July 2002 Asteroid/Comet News
Updated: 20 June 2003
<<June 2002 News ^UP^ August 2002 News>>
The Smithsonian Astrophysical Observatory, of the Harvard-Smithsonian Center for Astrophysics, announced July 1st the seven recipients of the Edgar Wilson Award for the year ending June 2002, which involves plaques and checks in addition to some additional fame for Mssrs. Ikeya, Murakami, Petriew, Snyder, Utsunomiya, Yeung, and Zhang of Canada, China, Japan (3), and the U.S. (2). Five of their six comets were visual discoveries, using binoculars or small telescopes the most since 1994 and quite an achievement in the age of automated NEO search programs. And one of these, Ikeya-Zhang, is the recovery of a comet seen in 1661, now the comet with the longest orbital period (341 years) that has been actually observed.
The 11 July issue of Nature has an article about new information on nanodiamond distribution in micrometeorites and what it appears to mean for the formation of the Solar System. See the Lawrence Livermore National Lab 11 July news release and reports at Space.com 10 July, Astronomy.com 16 July, and Sky & Telescope 19 July 2002.
A NASA headquarters news release (corrected 24 July from the 17 July original text and JPL's illustrated version) tells about a gravity assist-plus approach to designing planetary space missions, as refined and put into software by JPL's Martin Lo. The idea isn't just to pick up speed and course changes by looping around planets and moons, but to also pass through and use the planets' and moons' Lagrange points where the gravity influences of multiple bodies are canceled out. This is putting chaos theory to an orderly use, and Lo's new LTool software reportedly makes calculating these paths relatively quick and easy as compared with old gravity-assist trajectory planning.
An 18 July Associated Press item (see CNN and Space.com) based on an Interfax Military report of 18 July tells about Russia coming online with a new "space control" system at the Okno facility near Dushanbe, Tajikistan. It apparently has optical tracking capabilities somewhat akin to the U.S. Air Force facilities of which MIT's LINEAR program is an outgrowth (GEODSS), and with which JPL's NEAT Hawaiin program is associated (MSSS). Asteroid-observing capabilities aren't mentioned, however.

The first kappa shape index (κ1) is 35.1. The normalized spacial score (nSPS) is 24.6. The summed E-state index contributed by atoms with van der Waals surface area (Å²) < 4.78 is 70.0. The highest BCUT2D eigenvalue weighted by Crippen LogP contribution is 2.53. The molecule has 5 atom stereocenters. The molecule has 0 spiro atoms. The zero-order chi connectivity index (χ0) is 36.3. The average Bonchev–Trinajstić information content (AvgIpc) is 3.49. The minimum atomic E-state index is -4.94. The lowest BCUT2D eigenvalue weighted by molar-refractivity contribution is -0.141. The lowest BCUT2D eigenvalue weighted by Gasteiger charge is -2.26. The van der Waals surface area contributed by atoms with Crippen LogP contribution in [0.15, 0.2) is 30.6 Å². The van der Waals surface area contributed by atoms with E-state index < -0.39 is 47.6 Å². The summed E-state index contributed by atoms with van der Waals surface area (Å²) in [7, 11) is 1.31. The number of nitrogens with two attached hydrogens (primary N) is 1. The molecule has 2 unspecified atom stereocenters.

See two different Space.com 18 July reports about 1) among other missions, how manned flights to asteroids might figure into NASA's future, and 2) among other purposes, how planetary defense is being cited as a big reason to go back to the Moon. The first is based on a report from the NASA office of Human Exploration and Development of Space (HEDS), which you can download from NASA OSF as a 5.5Mb PDF. The second comes in part from the continuing advocacy of NYU's space historian, William E. Burrows, for his Alliance to Rescue Civilization (ARC) concept, explained in various places including a Space.com 30 Oct. 2001 article.
In the 19 July updating of Discovery Circumstances by the IAU Minor Planet Center, there were 177 new asteroid namings, largely for LINEAR and LONEOS discoveries. The highest-numbered asteroid now publicly named is 42191 Thurmann (2001 CJ37). Other new namings include 6962 Summerscience (1990 OT), 13358 Revelle (1998 TA34), 13752 Grantstokes (1998 SF58, a LONEOS discovery), 16157 Toastmasters (2000 AS50), 25399 Vonnegut (1999 VN20), and 38083 Rhadamanthus (1999 HX11). There was also a name change, to Gunnarsson from Undset for 10265 1978 RY6, and a name correction: 6533 Giuseppina instead of Guiseppina.